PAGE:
confession. Every evening at five
o'clock, people desiring to see what is
called bambooing prisoners to secure
confession or as a penalty for confessed
crime or wrong, assemble at the prison
r court of punishment and gaze at the
barbarous treatment as it is adminis
tered. It is in vogue at Shanghai and
at Foochow, and I have reason to be
lieve that it is general. The female
prisoners are lashed in the palms ot
their hands with sharp razor-like bam
boo whips until the blood flows in rivu
lets. The men are stripped until al
most naked, the bamboo switches are
applied to their naked legs until the
parts struck are a pulp. It requires
no imagination on your part to fully
comprehend the bloody spectacle.
When three hundred lashes are pre
scribed, three men execute the sentence,
each administering one hundred lashes
and with a rapidity developed by much
practice. While the sharp bamboo is
doing its work, the writhing, shackled
victim emits a sort of a sing-song yell,
indicative of extreme pain. If the
person stands the ordeal well, salt is
rubbed into the bleeding wounds so that
his misery is multiplied. At lToochov,
a city of probably half a million, mid
way between Shanghai and Hon Kong,
the Rev. W. H. Lacy says the ham
booing is the common practice and
that the Baby Tower is in general use
among the non-christian. In Foochow,
the missionaries passing by this blood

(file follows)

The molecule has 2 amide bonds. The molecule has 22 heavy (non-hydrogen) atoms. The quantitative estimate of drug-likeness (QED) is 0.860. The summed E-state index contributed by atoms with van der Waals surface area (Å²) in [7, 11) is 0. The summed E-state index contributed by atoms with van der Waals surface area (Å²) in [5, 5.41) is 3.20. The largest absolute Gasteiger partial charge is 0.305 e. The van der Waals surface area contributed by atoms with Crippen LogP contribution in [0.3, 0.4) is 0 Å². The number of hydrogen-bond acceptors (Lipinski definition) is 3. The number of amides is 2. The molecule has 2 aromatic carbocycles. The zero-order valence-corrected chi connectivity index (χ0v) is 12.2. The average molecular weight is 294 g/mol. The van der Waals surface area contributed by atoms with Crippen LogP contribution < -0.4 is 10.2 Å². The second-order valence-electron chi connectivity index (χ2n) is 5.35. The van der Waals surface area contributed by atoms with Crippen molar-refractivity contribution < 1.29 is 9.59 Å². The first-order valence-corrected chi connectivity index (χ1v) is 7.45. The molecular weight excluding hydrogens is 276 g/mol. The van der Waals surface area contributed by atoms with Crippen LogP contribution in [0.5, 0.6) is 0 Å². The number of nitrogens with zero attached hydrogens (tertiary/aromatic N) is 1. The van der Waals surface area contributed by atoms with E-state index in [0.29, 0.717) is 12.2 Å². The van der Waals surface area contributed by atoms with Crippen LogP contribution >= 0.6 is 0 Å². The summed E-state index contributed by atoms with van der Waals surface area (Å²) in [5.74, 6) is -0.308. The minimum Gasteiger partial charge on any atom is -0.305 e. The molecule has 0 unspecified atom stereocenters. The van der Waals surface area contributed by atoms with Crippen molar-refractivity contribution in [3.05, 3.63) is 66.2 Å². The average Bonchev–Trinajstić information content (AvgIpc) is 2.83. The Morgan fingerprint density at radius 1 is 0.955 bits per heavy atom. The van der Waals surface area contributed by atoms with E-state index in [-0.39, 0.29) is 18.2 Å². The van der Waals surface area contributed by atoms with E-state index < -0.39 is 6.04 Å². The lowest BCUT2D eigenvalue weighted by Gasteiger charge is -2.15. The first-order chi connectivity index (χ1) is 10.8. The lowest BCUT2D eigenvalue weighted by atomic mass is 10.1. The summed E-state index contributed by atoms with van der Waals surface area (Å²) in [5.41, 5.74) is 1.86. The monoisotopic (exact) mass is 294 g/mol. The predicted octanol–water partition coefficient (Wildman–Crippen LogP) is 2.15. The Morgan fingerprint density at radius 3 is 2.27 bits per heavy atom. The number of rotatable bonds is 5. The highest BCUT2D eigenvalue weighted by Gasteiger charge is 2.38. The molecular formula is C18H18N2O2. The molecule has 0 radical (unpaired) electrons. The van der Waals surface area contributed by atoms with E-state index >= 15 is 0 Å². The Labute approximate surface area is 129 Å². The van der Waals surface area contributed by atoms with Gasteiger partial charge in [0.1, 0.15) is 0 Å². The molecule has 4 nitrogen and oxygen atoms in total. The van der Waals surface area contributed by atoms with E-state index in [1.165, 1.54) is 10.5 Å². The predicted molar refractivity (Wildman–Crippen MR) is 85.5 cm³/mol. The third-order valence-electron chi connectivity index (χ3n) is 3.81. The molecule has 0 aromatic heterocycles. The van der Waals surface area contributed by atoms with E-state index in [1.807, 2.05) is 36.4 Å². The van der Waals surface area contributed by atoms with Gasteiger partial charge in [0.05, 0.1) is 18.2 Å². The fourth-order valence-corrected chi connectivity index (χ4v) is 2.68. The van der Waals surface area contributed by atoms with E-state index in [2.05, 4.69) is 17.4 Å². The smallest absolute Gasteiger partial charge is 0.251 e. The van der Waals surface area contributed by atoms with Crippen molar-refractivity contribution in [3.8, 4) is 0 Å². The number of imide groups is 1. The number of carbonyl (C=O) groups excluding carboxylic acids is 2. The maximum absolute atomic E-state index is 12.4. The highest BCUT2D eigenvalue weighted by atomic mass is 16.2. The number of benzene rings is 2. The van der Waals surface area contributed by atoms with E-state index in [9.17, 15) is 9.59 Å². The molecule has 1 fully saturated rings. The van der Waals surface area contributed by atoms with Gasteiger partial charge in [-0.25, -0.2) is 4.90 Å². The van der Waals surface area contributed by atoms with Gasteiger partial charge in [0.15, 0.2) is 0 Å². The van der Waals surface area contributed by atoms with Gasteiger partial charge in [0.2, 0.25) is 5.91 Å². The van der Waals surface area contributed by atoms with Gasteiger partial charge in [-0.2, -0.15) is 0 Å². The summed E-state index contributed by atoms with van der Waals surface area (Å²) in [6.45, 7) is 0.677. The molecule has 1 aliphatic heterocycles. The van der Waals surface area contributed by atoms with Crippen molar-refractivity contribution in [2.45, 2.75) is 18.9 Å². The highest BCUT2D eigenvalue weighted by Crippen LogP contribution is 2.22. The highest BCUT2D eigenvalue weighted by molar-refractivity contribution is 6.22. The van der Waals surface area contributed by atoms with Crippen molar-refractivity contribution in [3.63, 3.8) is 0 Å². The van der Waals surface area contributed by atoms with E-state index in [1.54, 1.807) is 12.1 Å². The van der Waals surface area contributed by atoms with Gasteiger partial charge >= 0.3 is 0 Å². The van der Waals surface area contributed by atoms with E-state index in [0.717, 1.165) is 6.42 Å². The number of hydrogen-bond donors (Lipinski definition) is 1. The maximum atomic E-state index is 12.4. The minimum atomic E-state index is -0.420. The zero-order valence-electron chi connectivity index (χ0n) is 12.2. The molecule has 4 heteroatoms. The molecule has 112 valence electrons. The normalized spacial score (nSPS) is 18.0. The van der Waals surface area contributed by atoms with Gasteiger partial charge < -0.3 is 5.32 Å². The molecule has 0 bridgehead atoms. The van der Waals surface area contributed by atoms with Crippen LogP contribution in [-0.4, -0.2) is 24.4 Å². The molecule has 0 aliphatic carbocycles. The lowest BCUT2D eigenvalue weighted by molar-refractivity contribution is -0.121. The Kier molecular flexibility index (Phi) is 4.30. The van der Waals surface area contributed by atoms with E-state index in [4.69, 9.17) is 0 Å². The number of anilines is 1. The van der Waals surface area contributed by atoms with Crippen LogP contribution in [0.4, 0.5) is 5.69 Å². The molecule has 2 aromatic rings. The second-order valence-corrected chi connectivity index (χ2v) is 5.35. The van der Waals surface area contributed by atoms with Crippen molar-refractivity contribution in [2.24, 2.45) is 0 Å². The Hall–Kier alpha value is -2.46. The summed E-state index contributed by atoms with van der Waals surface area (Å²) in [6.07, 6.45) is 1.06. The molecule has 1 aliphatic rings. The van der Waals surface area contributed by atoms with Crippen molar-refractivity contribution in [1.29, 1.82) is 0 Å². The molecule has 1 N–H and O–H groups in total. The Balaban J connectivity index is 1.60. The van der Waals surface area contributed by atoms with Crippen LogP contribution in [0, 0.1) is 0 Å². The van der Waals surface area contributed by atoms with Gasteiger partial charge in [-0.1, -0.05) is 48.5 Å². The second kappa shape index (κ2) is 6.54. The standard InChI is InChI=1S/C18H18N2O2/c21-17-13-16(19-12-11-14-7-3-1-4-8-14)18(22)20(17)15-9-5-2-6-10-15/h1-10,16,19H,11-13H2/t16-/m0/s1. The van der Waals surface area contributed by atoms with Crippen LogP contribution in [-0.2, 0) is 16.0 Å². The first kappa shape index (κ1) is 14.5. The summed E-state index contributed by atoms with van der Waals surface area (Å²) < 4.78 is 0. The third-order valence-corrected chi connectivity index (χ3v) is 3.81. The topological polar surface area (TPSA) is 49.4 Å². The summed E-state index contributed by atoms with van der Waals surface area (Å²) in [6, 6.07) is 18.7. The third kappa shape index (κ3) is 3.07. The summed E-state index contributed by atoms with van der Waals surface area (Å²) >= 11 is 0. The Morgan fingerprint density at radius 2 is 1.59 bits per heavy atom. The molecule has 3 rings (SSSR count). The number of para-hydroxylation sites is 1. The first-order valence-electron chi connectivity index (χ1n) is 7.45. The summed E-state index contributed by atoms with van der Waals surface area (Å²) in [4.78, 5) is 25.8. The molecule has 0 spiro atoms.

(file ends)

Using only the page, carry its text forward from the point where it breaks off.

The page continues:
freezing tower, have heard the cries of
children but were unable to rescue
them from their living tomb. Inter
ference would mean death. The stench
arising from this example of national
night is nauseating and to think of in
nocent children being thrust into that
receptacle of filth, vermin and death is
almost sufficient to arouse one to call
for the wotld's knights who are willing
to go forth and die, if need be, for the
emancipation of China.
Much valuable work is being done
and flattering results are observable.
Many individuals and young people's
societies are maintaining schools espe
cially in the Foochow district and the
work is spreading throughout the em
pire. The Bible in the hands of chris
tian teachers has penetrated for 2000
miles up the Yang-tse-Kiang, leaving
transformation along its pathway. The
large American churches have publish
ing houses with commodious quarters
at Shanghai and other strategic points,
and he who offers one word of criticism
0:1 mif'Mij'is .'pi o r ' -. China and
behold with his o.ui &-. il.' mightiest